In about 900 Goda the thegn gave 4 cassatos in 'Upmerdon' to Wiohstan his son-in-law, who later bought from Ealfred and his wife Ealsware 1 manentem near the pool called Blackmere; all this Wiohstan sold in about 935 to Bishop Wlfhun (of Selsey), (fn. 3) but no later connexion with the see is known. This charter is only known from a 14th-century copy and it is not unreasonable to think that the form of the place-name is a gloss by the copyist of an original 'Meredune', the prefix 'Up' not being otherwise recorded before 1227. At the time of the Domesday Survey the Mardens, the subjects of four entries, are not distinguished. One 'Meredone' was held in the time of Edward the Confessor by Lefsi from Countess Gida, wife of Earl Godwin; it was assessed at 3 hides and had I haw in Chichester attached to it. (fn. 4) In 1086 this was held of Earl Roger by Engeler (de Bohun), and as his successor Savaric fitz Cane gave the church of Up Marden to Lewes Priory (fn. 5) this may be identified as UP MARDEN. The overlordship passed with the honor of Arundel until the division of the estates of Hugh d'Aubigny between his coheirs in 1244, when 3 fees held by William Aguillon in Nutbourne (in Westbourne, q.v.), Up Marden, and Burpham were assigned to Robert de Tateshale. (fn. 6) These passed in 1306 to Robert de Cailli. (fn. 7)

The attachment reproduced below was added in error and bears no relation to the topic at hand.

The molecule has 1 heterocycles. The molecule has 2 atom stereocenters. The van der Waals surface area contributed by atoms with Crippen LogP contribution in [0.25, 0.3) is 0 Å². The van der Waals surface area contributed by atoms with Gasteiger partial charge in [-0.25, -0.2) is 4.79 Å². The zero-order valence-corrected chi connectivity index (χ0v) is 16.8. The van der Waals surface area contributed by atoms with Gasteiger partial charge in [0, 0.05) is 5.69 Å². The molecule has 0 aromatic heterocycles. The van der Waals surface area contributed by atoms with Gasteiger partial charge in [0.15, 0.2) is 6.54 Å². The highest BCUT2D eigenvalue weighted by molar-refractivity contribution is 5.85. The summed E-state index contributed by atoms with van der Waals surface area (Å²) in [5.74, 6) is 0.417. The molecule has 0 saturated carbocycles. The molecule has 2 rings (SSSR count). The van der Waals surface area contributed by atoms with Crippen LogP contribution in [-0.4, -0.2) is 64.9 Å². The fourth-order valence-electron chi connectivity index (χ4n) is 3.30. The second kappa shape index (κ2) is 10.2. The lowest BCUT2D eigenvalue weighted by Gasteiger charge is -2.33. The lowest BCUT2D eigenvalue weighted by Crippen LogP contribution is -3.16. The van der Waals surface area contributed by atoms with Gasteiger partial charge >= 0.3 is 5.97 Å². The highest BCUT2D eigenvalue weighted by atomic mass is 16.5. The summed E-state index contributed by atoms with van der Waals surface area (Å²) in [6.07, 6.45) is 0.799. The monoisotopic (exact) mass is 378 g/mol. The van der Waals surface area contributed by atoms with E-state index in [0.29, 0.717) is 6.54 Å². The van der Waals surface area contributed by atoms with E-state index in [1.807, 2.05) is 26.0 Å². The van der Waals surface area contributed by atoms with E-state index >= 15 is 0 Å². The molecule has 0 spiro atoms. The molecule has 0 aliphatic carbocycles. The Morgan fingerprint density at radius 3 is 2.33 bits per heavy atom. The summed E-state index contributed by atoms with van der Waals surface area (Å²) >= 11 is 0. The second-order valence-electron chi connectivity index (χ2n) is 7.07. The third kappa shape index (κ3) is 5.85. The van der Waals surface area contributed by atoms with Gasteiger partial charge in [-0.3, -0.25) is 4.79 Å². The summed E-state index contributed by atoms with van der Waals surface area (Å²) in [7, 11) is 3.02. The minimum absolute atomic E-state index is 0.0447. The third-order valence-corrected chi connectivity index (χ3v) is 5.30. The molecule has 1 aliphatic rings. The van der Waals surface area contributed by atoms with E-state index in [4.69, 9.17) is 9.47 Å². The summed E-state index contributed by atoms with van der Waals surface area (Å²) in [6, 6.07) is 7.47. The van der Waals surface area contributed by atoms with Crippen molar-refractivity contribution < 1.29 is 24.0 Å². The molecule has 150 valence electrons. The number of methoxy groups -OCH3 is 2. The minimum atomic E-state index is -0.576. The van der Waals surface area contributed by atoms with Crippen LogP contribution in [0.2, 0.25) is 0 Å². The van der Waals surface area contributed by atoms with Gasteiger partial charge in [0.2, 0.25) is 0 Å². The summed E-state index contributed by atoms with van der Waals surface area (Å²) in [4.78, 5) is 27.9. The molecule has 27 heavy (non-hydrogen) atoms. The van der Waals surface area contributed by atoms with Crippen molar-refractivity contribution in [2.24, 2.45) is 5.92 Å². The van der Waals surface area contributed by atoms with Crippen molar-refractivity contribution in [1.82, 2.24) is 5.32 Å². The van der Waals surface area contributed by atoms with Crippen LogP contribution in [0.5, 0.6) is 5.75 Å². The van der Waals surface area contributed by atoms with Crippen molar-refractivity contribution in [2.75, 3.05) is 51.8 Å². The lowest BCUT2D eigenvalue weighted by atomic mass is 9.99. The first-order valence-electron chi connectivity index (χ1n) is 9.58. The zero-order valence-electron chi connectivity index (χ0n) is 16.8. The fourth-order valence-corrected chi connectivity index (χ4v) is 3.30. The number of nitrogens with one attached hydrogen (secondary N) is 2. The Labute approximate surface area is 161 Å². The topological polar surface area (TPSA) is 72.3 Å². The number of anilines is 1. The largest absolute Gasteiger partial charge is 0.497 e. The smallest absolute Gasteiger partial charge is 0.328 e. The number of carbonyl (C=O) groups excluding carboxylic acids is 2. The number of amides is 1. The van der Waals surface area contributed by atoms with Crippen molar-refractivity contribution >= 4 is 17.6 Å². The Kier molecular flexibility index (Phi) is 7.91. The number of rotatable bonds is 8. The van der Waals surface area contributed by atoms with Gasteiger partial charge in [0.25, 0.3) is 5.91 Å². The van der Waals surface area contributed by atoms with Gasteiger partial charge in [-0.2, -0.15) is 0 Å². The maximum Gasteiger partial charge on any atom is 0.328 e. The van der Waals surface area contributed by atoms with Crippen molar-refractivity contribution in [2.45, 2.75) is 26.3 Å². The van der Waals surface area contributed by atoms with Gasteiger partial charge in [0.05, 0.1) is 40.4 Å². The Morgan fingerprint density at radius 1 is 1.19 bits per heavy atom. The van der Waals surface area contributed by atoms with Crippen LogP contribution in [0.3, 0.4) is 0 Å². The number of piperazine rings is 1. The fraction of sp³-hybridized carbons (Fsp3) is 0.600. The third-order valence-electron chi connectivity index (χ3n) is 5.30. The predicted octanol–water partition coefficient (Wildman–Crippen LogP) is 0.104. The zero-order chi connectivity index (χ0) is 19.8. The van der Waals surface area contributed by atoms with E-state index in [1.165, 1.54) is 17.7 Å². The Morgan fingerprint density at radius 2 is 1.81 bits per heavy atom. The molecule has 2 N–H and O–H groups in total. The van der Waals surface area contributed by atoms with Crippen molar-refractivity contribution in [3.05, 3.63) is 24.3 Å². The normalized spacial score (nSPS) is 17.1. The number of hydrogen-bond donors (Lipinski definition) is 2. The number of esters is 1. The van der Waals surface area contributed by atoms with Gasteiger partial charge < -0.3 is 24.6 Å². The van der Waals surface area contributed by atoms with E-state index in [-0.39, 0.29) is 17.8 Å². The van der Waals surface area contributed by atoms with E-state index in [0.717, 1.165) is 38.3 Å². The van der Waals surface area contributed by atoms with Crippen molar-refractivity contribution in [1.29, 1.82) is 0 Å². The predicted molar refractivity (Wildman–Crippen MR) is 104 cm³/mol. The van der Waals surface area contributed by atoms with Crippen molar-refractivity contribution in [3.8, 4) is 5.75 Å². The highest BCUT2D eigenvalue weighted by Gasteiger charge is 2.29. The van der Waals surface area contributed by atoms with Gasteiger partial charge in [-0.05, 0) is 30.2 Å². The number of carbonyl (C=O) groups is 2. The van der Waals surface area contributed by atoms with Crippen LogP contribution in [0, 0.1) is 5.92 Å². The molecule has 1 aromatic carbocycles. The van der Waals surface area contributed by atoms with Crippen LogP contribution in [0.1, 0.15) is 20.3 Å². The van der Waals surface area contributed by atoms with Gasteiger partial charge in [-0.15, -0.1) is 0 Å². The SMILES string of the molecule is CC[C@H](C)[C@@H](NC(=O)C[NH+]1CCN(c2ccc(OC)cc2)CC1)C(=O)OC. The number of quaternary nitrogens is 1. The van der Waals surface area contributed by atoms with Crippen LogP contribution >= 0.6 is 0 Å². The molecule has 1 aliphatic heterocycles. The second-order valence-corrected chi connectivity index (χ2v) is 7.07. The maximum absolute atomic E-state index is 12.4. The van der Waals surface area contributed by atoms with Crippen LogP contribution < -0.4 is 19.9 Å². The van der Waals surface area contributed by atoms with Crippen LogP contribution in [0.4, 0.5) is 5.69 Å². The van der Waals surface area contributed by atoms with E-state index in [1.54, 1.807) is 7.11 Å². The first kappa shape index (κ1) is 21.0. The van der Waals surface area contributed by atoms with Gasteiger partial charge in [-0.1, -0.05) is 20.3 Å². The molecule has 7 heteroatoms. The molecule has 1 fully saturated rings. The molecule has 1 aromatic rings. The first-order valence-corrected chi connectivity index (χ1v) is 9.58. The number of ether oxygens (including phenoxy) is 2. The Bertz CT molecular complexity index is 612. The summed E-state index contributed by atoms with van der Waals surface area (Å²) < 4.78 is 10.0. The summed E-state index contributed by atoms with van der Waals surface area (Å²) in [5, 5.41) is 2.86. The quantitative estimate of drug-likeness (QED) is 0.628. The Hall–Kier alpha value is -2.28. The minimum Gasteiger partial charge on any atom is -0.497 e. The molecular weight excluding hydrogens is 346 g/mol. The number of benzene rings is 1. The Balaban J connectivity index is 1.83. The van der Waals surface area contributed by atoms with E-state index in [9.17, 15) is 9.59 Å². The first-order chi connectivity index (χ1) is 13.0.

The manor was probably held about the end of the 12th century by Eustace de Valle Pironis, as his daughter Mary in 1227 gave it to her son Reynold Aguillon, (fn. 8) excepting certain lands which she gave to John Aguillon, probably a younger son, to hold of him. (fn. 9) By 1240 Reynold's estates had passed to his four daughters—Mary wife of William Covert, Cecily wife of Peter de Gatesden, Godehuda wife of Ralph St. Owen, and Alice then wife of William Russel. (fn. 10) Cecily seems to have given all her share to the Knights Hospitallers, (fn. 11) and ¼ fee in Up Marden was held by the Prior of St. John of Jerusalem in 1428 (fn. 12) and until the Dissolution. The remainder appears to have come to the fourth daughter, Alice, who subsequently married Robert Haket. (fn. 13) John Haket was the largest contributor to the subsidy of 1296 in Up Marden; (fn. 14) he or a namesake held the manor in 1326 (fn. 15) and figures in the subsidies for 1327 and 1332; (fn. 16) and in 1357 John Haket and Maud his wife and Thomas their son sold a large estate in Up Marden, apparently the manor though not so termed, to Richard, Earl of Arundel. (fn. 17) After this date the manor figures among those held by the Earls of Arundel, (fn. 18) the Countess Beatrice holding ¾ fee there in 1428, (fn. 19) and was settled by Henry, Earl of Arundel, on his daughter Jane and her husband Lord Lumley in 1566. (fn. 20)